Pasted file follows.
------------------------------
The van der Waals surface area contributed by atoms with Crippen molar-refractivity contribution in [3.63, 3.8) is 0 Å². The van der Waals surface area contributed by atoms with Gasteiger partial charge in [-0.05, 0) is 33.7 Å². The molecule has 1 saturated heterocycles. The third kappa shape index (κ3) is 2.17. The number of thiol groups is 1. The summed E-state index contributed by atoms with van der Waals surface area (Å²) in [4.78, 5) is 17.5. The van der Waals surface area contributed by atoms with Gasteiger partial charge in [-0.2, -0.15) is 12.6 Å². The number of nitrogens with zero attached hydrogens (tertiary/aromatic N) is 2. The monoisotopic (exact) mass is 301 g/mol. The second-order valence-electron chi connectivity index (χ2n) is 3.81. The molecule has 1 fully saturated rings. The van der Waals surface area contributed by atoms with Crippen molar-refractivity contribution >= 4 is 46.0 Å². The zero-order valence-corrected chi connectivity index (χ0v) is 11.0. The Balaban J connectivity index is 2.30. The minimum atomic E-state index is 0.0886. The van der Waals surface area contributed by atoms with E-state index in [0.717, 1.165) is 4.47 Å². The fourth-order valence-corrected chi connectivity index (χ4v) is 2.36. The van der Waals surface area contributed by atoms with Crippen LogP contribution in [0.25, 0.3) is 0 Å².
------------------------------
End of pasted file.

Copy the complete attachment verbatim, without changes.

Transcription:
The van der Waals surface area contributed by atoms with Crippen molar-refractivity contribution in [3.63, 3.8) is 0 Å². The van der Waals surface area contributed by atoms with Gasteiger partial charge in [-0.05, 0) is 33.7 Å². The molecule has 1 saturated heterocycles. The third kappa shape index (κ3) is 2.17. The number of thiol groups is 1. The summed E-state index contributed by atoms with van der Waals surface area (Å²) in [4.78, 5) is 17.5. The van der Waals surface area contributed by atoms with Gasteiger partial charge in [-0.2, -0.15) is 12.6 Å². The number of nitrogens with zero attached hydrogens (tertiary/aromatic N) is 2. The monoisotopic (exact) mass is 301 g/mol. The second-order valence-electron chi connectivity index (χ2n) is 3.81. The molecule has 1 fully saturated rings. The van der Waals surface area contributed by atoms with Crippen molar-refractivity contribution >= 4 is 46.0 Å². The zero-order valence-corrected chi connectivity index (χ0v) is 11.0. The Balaban J connectivity index is 2.30. The minimum atomic E-state index is 0.0886. The van der Waals surface area contributed by atoms with E-state index in [0.717, 1.165) is 4.47 Å². The fourth-order valence-corrected chi connectivity index (χ4v) is 2.36. The van der Waals surface area contributed by atoms with Crippen LogP contribution in [0.25, 0.3) is 0 Å².